Don’t try to pull a vegetable out of the ground when it’s still wet as it might maximizes the chances of the food getting poisoned from the Listeria monocytogenes. This in turn can alter the taste of the vegetable and take away its natural fresh taste.

You need to wait for a minimum of 24 hours once you have watered the garden. Also, if there has been a downpour wait for 24 hours before you harvest. When you let that time pass the level of bacteria shrinks to the baseline, and your vegetables doesn’t pose any health risk.

3. Harvest only what you intend to consume soon

The moment you pick a cucumber or a tomato or pull a lettuce head or cabbage from the soil, its nutritional value starts to decrease slowly. Vitamin C is very delicate. Peas, for instance, lose almost a major half of the C24 nutrient when it crosses 48 hours after harvesting.

4. You have to harvest the vegetables at their peak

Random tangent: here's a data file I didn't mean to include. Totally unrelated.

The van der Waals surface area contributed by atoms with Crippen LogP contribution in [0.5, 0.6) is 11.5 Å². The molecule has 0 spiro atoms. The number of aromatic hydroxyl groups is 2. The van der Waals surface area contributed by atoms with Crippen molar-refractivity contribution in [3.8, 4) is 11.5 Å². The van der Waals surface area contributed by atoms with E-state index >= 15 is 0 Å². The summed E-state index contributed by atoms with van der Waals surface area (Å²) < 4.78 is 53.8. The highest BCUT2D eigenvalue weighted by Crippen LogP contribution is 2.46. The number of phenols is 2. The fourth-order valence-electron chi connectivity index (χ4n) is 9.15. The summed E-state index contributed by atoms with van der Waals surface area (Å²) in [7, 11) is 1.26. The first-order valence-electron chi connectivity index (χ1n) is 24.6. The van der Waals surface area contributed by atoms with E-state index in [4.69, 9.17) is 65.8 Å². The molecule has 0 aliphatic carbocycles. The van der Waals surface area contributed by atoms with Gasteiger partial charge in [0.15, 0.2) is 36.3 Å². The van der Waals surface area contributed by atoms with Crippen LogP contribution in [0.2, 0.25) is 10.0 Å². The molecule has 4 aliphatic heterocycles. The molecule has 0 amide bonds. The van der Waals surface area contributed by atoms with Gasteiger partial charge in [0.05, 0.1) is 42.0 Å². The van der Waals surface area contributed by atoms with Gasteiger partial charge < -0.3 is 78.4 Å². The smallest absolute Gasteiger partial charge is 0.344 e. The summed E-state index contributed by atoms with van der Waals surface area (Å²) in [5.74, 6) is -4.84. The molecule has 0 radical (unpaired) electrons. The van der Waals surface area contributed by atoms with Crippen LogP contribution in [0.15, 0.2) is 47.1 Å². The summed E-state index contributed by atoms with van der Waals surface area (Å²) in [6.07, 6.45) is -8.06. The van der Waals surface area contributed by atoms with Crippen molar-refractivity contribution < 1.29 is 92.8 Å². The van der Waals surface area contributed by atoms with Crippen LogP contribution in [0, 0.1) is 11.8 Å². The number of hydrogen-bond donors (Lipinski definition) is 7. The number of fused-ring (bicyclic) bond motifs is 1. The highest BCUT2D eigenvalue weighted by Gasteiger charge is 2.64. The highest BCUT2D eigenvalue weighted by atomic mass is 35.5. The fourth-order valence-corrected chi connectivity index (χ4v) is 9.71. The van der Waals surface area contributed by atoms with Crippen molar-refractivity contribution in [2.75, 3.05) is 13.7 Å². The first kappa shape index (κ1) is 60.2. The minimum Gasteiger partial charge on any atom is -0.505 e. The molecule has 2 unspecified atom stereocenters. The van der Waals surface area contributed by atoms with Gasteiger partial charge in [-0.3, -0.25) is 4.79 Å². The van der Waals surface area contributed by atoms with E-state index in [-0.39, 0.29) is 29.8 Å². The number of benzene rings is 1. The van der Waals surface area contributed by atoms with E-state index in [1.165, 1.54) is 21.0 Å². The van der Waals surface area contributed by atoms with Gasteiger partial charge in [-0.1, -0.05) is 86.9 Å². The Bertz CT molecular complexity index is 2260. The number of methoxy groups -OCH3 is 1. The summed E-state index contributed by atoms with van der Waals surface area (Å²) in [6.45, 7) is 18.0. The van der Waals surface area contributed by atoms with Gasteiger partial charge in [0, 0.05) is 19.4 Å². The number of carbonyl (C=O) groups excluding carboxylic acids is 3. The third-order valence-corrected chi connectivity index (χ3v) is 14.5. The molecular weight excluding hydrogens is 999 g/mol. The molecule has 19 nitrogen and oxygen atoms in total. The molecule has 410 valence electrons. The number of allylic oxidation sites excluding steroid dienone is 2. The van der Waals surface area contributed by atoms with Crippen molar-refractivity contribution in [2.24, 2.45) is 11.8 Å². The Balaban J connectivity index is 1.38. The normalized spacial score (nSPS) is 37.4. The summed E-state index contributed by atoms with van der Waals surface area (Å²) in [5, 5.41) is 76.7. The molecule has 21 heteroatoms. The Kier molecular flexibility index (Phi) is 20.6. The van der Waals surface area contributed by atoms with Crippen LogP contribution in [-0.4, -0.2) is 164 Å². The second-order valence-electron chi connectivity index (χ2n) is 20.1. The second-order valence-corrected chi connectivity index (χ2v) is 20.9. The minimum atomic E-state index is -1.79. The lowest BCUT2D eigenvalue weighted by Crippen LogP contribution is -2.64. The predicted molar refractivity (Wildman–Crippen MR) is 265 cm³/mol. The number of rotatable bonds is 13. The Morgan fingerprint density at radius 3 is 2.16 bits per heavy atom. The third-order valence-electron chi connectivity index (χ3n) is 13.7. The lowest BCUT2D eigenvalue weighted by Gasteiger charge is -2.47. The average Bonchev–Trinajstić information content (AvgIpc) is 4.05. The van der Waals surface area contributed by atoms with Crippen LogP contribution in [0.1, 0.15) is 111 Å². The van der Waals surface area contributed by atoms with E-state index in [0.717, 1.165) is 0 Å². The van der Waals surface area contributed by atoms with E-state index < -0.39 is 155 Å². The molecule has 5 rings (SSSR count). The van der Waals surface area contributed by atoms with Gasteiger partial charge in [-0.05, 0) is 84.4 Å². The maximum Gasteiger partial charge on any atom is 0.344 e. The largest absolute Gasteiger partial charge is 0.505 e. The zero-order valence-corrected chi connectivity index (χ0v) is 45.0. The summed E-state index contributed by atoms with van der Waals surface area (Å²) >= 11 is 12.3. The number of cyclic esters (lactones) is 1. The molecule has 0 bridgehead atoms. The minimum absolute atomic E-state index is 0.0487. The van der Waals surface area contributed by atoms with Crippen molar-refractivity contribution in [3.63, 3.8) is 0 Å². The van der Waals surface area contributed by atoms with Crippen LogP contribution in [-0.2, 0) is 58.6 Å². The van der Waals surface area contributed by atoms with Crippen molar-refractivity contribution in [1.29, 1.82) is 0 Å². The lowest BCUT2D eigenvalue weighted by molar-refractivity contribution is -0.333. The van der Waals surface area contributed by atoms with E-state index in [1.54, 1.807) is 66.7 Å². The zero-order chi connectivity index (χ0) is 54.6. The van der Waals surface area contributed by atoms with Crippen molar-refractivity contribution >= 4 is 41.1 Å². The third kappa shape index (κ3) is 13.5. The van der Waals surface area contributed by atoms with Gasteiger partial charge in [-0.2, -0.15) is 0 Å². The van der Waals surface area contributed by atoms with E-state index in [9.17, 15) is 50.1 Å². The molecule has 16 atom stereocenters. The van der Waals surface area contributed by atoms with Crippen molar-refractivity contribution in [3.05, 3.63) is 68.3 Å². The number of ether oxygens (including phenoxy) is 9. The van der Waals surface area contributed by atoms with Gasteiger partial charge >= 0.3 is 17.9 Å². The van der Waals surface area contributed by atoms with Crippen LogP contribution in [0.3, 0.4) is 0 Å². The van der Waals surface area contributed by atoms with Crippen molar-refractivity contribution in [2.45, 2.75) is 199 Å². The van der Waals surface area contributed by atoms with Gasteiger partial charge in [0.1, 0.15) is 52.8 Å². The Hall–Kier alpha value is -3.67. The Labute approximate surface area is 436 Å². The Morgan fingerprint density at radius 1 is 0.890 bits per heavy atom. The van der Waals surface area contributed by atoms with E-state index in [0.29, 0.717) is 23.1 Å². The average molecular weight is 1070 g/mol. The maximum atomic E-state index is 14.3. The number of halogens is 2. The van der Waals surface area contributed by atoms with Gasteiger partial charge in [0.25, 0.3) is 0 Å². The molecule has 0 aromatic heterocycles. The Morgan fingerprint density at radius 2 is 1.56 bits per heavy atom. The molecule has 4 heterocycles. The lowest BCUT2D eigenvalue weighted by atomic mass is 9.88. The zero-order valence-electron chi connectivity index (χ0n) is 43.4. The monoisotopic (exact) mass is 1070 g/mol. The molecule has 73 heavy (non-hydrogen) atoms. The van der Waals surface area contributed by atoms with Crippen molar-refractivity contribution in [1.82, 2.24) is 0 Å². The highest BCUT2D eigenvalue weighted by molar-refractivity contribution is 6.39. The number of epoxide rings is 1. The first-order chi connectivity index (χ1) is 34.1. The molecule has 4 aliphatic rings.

harvesting vegetables

Make it a point to harvest the vegetables at their peak! Don’t go beyond it. Many won the county fair award for growing the biggest cucumber, but it might not be tasty at all. Several vegetables have a strong flesh, bitter flavour, and hard seeds, especially when they age. Cucumbers and zucchini taste better when they grow between six and ten inches.

You need to know some essential facts about other vegetables and their harvest times as well. They are as follows:

Eggplants

A large eggplant which looks shiny usually  has a soft surface. You can feel it by applying mild pressure with your thumbnail. If the exterior bounces back, then the eggplant is overripe.

Carrots

Make it a point to pull the carrots when their roots measure three-fourths to an inch in diameter.

Beans and peas

It is essential for beans and peas to look full and feel firm. They shouldn’t appear bulgy and yellow. When they are at their best, peas, taste sweet, and beans are sharp.

Lettuce leaves and cabbage